S’cuse me while I step up on my soapbox because I have a little bit of a PSA. We will return you to your general happy blogginess tomorrow; today, I need to say something. This is for anyone who has ever loved a dog, owned a dog or wants a dog.
Do you give your dog heartworm preventative every month? Do you forget sometimes and think “ehh, they’ll be fine.” I’m here to tell you, that is NOT true.
Heartworms are NASTY and VERY dangerous and I am crazy about giving heartworm preventative. I mean, religiously, first of the month, EVERY month. I live in the south and, as we all know, the south has mosquitoes. Mosquitoes that carry heartworms. Now, until very recently, I didn’t know much about heartworms beyond the fact that they can kill your dog and it will be a slow, painful death. I didn’t know that the treatment is ALSO slow and painful. I didn’t know how common it is for people to be lax about giving heartworm preventative to their dogs. Unfortunately, I am learning very quickly about this horrible disease and how all too often it is something that gets overlooked.
When we got Layla last April (look at how skinny she was!) she tested heartworm negative (HW-) and we thought everything was good to go. We were wrong. Due to a quirk in heartworm growth, if by a crazy twist of fate, you test the dog at JUST the right time between when they are infected and when the antigens show up in their blood, they can test negative for heartworms and actually be positive.
That’s what happened to us. I took Hank (my other dog) in for his routine blood work (he’s my little miracle dog-one lung, a collapsing trachea and an auto immune disease and you’d never know it) and decided to bring Layla along for the ride. Nothing was wrong with her, but if you take one, you might as well bring the other. Since she was there, we went ahead and did her routine check up even though she wasn’t due for months. Everything looked wonderful. She’s put on about 12 pounds since we got her and her muscles are great. She’s intelligent and loving and is fitting into our lives wonderfully.
We were getting packed up to go and then the doc came back in. Layla’s heartworm screen came back positive. But she’s on preventative! She’s got heartworms. But I’ve never missed a dose! She has no signs of heartworms! She’s going to have to be treated…right now. But she’s JUST getting to the point where she’s really healthy! (Enter Joanna breakdown here.)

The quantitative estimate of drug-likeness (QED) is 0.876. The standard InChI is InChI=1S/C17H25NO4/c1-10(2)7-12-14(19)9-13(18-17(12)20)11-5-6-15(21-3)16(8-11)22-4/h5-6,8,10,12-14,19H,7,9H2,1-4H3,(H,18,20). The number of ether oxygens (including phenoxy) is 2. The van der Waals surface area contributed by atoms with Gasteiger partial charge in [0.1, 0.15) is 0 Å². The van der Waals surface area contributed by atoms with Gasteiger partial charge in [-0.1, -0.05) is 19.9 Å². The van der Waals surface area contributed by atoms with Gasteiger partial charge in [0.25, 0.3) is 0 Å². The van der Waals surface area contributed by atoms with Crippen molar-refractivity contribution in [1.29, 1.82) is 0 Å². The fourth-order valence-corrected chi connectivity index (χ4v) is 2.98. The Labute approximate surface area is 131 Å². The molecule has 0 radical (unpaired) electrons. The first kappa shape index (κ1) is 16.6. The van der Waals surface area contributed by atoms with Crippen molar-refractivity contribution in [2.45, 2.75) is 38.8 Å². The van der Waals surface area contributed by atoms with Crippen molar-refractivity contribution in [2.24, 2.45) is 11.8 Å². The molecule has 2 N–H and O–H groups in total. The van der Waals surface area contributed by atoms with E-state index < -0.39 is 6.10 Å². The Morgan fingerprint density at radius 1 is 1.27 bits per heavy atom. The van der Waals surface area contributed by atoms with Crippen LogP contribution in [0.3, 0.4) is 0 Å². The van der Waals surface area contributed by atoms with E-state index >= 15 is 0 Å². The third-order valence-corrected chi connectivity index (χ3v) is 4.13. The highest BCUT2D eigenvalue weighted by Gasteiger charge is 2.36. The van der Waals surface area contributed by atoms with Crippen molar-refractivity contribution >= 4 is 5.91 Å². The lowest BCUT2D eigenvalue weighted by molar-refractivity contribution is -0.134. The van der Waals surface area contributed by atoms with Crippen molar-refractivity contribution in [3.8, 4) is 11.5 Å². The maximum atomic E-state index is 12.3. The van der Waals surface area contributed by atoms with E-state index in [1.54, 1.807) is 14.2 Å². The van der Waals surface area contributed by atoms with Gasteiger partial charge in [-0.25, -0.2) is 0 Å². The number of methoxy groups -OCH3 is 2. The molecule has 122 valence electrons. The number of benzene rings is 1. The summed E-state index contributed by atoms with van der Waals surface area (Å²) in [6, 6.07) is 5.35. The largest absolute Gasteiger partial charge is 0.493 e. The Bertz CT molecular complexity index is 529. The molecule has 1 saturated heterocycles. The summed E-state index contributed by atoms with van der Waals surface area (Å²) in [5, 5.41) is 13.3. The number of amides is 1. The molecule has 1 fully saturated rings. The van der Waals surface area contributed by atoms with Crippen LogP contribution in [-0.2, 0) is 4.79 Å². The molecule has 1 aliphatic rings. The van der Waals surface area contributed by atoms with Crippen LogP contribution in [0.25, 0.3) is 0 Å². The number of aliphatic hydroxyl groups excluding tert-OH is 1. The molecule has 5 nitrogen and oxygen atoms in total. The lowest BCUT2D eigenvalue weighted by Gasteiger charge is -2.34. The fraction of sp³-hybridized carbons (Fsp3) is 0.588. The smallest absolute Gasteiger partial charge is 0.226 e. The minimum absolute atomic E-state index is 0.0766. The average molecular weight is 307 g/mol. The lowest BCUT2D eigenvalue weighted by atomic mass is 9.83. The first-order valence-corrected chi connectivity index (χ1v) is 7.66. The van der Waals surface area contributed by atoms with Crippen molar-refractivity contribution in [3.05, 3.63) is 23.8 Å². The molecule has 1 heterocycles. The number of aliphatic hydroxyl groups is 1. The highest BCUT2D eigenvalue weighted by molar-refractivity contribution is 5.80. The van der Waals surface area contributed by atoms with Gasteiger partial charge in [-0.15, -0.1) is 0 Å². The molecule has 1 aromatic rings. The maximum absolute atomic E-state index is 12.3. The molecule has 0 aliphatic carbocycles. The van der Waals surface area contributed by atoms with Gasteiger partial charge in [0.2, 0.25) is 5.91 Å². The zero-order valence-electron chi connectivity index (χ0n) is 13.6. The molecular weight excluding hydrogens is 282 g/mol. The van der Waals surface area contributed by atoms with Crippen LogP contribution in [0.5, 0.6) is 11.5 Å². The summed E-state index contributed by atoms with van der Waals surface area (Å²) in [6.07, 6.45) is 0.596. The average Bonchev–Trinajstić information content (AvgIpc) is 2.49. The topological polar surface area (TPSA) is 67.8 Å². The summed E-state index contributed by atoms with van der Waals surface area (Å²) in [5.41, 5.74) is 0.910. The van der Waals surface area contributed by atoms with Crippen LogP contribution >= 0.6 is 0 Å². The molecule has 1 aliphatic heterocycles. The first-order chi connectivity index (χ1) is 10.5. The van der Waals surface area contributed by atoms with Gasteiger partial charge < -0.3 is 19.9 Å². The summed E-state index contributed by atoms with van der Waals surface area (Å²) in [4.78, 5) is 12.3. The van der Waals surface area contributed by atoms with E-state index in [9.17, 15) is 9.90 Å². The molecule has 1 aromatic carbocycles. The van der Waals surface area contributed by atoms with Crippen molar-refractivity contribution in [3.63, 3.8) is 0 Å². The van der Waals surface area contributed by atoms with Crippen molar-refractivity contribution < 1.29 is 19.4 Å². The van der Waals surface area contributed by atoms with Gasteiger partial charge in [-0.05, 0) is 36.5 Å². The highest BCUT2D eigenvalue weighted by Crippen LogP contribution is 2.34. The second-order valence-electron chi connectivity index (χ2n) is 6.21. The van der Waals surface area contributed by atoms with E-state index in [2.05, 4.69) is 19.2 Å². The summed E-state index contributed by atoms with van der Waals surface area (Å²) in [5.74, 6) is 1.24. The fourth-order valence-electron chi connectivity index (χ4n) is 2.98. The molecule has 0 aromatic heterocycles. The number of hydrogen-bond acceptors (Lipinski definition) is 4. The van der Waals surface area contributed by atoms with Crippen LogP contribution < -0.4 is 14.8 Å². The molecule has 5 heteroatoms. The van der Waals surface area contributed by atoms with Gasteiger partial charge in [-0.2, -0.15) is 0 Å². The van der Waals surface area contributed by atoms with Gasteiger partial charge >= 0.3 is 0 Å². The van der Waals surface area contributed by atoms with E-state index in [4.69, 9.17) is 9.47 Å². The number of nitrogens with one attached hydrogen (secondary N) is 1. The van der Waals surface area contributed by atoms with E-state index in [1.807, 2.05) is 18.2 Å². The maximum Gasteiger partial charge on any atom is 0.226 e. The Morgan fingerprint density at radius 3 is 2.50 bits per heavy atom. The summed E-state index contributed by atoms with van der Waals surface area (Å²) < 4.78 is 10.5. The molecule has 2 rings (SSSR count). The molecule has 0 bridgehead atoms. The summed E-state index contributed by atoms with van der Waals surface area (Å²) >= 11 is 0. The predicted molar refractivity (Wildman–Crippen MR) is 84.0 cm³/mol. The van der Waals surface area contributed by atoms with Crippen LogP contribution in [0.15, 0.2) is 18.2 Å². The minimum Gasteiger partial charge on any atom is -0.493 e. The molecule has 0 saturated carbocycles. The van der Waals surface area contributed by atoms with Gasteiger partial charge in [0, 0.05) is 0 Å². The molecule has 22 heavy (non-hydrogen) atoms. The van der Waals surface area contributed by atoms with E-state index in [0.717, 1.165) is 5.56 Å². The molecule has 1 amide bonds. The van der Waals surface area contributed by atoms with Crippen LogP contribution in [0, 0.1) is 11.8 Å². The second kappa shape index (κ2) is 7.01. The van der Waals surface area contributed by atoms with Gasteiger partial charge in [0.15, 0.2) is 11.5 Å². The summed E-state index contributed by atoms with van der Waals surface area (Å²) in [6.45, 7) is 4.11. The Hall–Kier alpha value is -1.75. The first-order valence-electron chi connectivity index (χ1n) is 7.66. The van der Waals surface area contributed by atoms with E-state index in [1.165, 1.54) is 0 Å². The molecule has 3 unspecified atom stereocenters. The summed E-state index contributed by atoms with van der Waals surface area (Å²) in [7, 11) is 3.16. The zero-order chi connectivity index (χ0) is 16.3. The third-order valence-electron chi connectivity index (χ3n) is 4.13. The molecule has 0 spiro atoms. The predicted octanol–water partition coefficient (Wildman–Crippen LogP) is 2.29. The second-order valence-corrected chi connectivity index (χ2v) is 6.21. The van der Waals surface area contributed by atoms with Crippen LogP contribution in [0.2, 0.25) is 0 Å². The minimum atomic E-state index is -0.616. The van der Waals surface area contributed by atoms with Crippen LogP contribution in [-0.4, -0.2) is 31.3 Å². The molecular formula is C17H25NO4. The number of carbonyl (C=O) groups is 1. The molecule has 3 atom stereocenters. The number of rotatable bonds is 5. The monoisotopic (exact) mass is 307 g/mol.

Now, it IS rare for a dog on preventative to get heartworms but it isn’t unheard of, ESPECIALLY rescues. It happens because they spend lots of time outside, around other dogs (Though they can’t get it FROM the dog, only a mosquito carrying the disease, infected dogs make infected mosquitoes), mosquitoes, without medicine, etc.
The staff DID make me feel SLIGHTLY better, assuring me they could tell she got the worms before I got her. (At least I can feel a LITTLE less guilty about that.) Anyway, they can tell because she only has adult worms. If she’d gotten it recently, she’d have babies. That means that sometime before she was picked up by animal control, she was bitten by an infected mosquito and she was tested before the worms were developed enough to show up in a screen. Then we got her and put her on preventative and that prevented babies from being formed. BUT in the meantime, the original worms were growing (to a size of 6-12″!) in her heart. I didn’t know they were so big! I didn’t know what they looked like. I didn’t know until I went home and Googled. I should not have Googled.
Long story short (er) she’s got to be treated. Two to three months of treatment and that is if everything goes well! It starts with two weeks of antibiotics to kill the bacteria that live on the worms (because if they kill the worms without killing the bacteria, the worms die and the bacteria lose their home and they get pissed and move to the lungs and wreak havoc all over the place). Then she’s got to have three rounds (split into two treatments) of Immiticide (an ARSENIC based treatment) to kill the worms. This involves a huge needle to the lumbar muscle that makes the muscle die along with the worms. Then she’s got to have more antibiotics and after all of that we have to keep her “still and quiet” for two (or three) months. Still and quiet because the worms are going to die and break up and dissolve and they have to pass through the veins and arteries. Quiet because they could throw a clot and kill themselves. Still to save her life.
Yeah. Right. You tell that to my crazy coonhound. Two (maybe even three) months of this! Meanwhile, spring is coming back to NC and there are good smells everywhere. Sniffin’ heaven for dogs. I HAVE A SCENT HOUND that is now only allowed in our yard on a leash for less than 5 minutes at a time. A dog that has to be quiet all day. A dog that formerly went on hourlong walks (frequently twice a day), rollerblading sessions, dog park trips and loves to play wrestle with her Daddy. A dog that would spend HOURS in the yard sunbathing and chasin’ rabbits. THAT dog has to be quiet while her uninvited guests die and dissolve.
Still think heartworms are an ambiguous problem? I’m an informed dog owner. I’m an obsessive dog owner. I had no idea. The moral? MARK your calendar. Do your part. Protect your dog because this is NO fun.
If you’ve made it this far, thank you. I needed to get that out. Layla’s going to be fine. She’s a month into treatment and we’ve got six to eight weeks (and two more rounds of Immiticide) left. Keep her in your thoughts and send her lots of CALM, PEACEFUL vibes.
If you want more information on heartworms or heartworm prevention, go to this website. It is a wealth of information and real answers.